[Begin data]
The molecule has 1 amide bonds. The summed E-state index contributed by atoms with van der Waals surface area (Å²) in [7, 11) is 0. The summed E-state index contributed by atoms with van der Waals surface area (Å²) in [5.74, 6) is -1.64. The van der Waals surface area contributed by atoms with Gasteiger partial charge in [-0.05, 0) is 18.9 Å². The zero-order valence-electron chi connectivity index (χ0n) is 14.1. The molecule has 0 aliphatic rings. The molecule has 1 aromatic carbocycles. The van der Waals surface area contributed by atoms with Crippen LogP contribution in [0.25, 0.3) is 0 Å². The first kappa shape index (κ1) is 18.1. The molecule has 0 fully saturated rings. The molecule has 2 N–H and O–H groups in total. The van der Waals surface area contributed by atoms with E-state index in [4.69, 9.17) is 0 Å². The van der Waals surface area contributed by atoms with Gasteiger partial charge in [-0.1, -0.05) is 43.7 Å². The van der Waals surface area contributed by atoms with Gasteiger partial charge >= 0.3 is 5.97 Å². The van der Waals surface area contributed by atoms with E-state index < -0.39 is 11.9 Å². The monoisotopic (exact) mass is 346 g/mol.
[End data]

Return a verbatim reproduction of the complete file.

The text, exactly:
The molecule has 1 amide bonds. The summed E-state index contributed by atoms with van der Waals surface area (Å²) in [7, 11) is 0. The summed E-state index contributed by atoms with van der Waals surface area (Å²) in [5.74, 6) is -1.64. The van der Waals surface area contributed by atoms with Gasteiger partial charge in [-0.05, 0) is 18.9 Å². The zero-order valence-electron chi connectivity index (χ0n) is 14.1. The molecule has 0 aliphatic rings. The molecule has 1 aromatic carbocycles. The van der Waals surface area contributed by atoms with Crippen LogP contribution in [0.25, 0.3) is 0 Å². The first kappa shape index (κ1) is 18.1. The molecule has 0 fully saturated rings. The molecule has 2 N–H and O–H groups in total. The van der Waals surface area contributed by atoms with E-state index in [4.69, 9.17) is 0 Å². The van der Waals surface area contributed by atoms with Gasteiger partial charge in [-0.1, -0.05) is 43.7 Å². The van der Waals surface area contributed by atoms with Gasteiger partial charge >= 0.3 is 5.97 Å². The van der Waals surface area contributed by atoms with E-state index < -0.39 is 11.9 Å². The monoisotopic (exact) mass is 346 g/mol.